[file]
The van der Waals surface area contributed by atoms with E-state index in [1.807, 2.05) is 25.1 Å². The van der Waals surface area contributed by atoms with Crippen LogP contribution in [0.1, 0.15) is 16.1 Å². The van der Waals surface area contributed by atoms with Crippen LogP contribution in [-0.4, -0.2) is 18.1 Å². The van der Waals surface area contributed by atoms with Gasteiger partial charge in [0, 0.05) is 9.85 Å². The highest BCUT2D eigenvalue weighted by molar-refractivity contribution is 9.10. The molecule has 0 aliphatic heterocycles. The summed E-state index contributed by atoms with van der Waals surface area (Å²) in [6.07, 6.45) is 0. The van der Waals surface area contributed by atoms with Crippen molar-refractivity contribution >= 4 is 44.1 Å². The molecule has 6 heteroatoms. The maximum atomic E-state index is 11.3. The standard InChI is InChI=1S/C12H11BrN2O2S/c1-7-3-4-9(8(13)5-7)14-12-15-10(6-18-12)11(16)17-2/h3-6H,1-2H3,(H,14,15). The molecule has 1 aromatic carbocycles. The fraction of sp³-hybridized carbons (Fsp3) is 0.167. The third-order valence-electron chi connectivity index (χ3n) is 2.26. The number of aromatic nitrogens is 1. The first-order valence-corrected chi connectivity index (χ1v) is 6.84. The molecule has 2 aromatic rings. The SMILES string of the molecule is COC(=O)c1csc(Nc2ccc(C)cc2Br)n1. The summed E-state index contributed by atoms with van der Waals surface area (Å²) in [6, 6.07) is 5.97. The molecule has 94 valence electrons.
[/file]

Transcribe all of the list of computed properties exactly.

The van der Waals surface area contributed by atoms with E-state index in [1.807, 2.05) is 25.1 Å². The van der Waals surface area contributed by atoms with Crippen LogP contribution in [0.1, 0.15) is 16.1 Å². The van der Waals surface area contributed by atoms with Crippen LogP contribution in [-0.4, -0.2) is 18.1 Å². The van der Waals surface area contributed by atoms with Gasteiger partial charge in [0, 0.05) is 9.85 Å². The highest BCUT2D eigenvalue weighted by molar-refractivity contribution is 9.10. The molecule has 0 aliphatic heterocycles. The summed E-state index contributed by atoms with van der Waals surface area (Å²) in [6.07, 6.45) is 0. The van der Waals surface area contributed by atoms with Crippen molar-refractivity contribution >= 4 is 44.1 Å². The molecule has 6 heteroatoms. The maximum atomic E-state index is 11.3. The standard InChI is InChI=1S/C12H11BrN2O2S/c1-7-3-4-9(8(13)5-7)14-12-15-10(6-18-12)11(16)17-2/h3-6H,1-2H3,(H,14,15). The molecule has 1 aromatic carbocycles. The fraction of sp³-hybridized carbons (Fsp3) is 0.167. The third-order valence-electron chi connectivity index (χ3n) is 2.26. The number of aromatic nitrogens is 1. The first-order valence-corrected chi connectivity index (χ1v) is 6.84. The molecule has 2 aromatic rings. The SMILES string of the molecule is COC(=O)c1csc(Nc2ccc(C)cc2Br)n1. The summed E-state index contributed by atoms with van der Waals surface area (Å²) in [6, 6.07) is 5.97. The molecule has 94 valence electrons.